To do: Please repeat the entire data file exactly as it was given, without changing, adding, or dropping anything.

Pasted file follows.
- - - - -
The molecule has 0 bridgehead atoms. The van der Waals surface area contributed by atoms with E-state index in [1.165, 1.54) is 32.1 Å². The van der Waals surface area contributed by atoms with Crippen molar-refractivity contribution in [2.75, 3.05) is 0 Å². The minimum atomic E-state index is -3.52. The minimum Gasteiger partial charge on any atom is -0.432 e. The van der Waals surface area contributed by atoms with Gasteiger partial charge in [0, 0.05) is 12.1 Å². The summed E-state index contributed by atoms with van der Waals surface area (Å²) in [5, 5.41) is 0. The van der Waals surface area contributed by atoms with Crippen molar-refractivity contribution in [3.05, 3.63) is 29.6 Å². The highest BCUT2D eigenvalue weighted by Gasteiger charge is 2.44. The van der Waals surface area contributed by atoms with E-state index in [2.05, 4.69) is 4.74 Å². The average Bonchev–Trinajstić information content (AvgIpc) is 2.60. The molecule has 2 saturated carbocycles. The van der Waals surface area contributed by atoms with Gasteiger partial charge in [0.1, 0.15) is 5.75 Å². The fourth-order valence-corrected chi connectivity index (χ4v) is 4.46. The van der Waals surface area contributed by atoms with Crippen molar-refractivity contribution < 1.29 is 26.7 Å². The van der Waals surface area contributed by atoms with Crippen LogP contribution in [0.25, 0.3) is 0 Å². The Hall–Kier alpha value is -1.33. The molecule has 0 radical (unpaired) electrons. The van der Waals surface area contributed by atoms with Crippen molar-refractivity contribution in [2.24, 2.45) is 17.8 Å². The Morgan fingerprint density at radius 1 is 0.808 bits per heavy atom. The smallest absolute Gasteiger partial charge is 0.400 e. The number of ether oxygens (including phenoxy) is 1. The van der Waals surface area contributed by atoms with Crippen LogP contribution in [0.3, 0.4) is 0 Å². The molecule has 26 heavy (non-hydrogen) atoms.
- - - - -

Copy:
The molecule has 0 bridgehead atoms. The van der Waals surface area contributed by atoms with E-state index in [1.165, 1.54) is 32.1 Å². The van der Waals surface area contributed by atoms with Crippen molar-refractivity contribution in [2.75, 3.05) is 0 Å². The minimum atomic E-state index is -3.52. The minimum Gasteiger partial charge on any atom is -0.432 e. The van der Waals surface area contributed by atoms with Gasteiger partial charge in [0, 0.05) is 12.1 Å². The summed E-state index contributed by atoms with van der Waals surface area (Å²) in [5, 5.41) is 0. The van der Waals surface area contributed by atoms with Crippen molar-refractivity contribution in [3.05, 3.63) is 29.6 Å². The highest BCUT2D eigenvalue weighted by Gasteiger charge is 2.44. The van der Waals surface area contributed by atoms with E-state index in [2.05, 4.69) is 4.74 Å². The average Bonchev–Trinajstić information content (AvgIpc) is 2.60. The molecule has 2 saturated carbocycles. The van der Waals surface area contributed by atoms with Gasteiger partial charge in [0.1, 0.15) is 5.75 Å². The fourth-order valence-corrected chi connectivity index (χ4v) is 4.46. The van der Waals surface area contributed by atoms with Crippen molar-refractivity contribution < 1.29 is 26.7 Å². The van der Waals surface area contributed by atoms with Crippen LogP contribution in [0.25, 0.3) is 0 Å². The Hall–Kier alpha value is -1.33. The molecule has 0 radical (unpaired) electrons. The van der Waals surface area contributed by atoms with Crippen molar-refractivity contribution in [2.24, 2.45) is 17.8 Å². The Morgan fingerprint density at radius 1 is 0.808 bits per heavy atom. The smallest absolute Gasteiger partial charge is 0.400 e. The number of ether oxygens (including phenoxy) is 1. The van der Waals surface area contributed by atoms with Crippen LogP contribution in [0.3, 0.4) is 0 Å². The molecule has 26 heavy (non-hydrogen) atoms.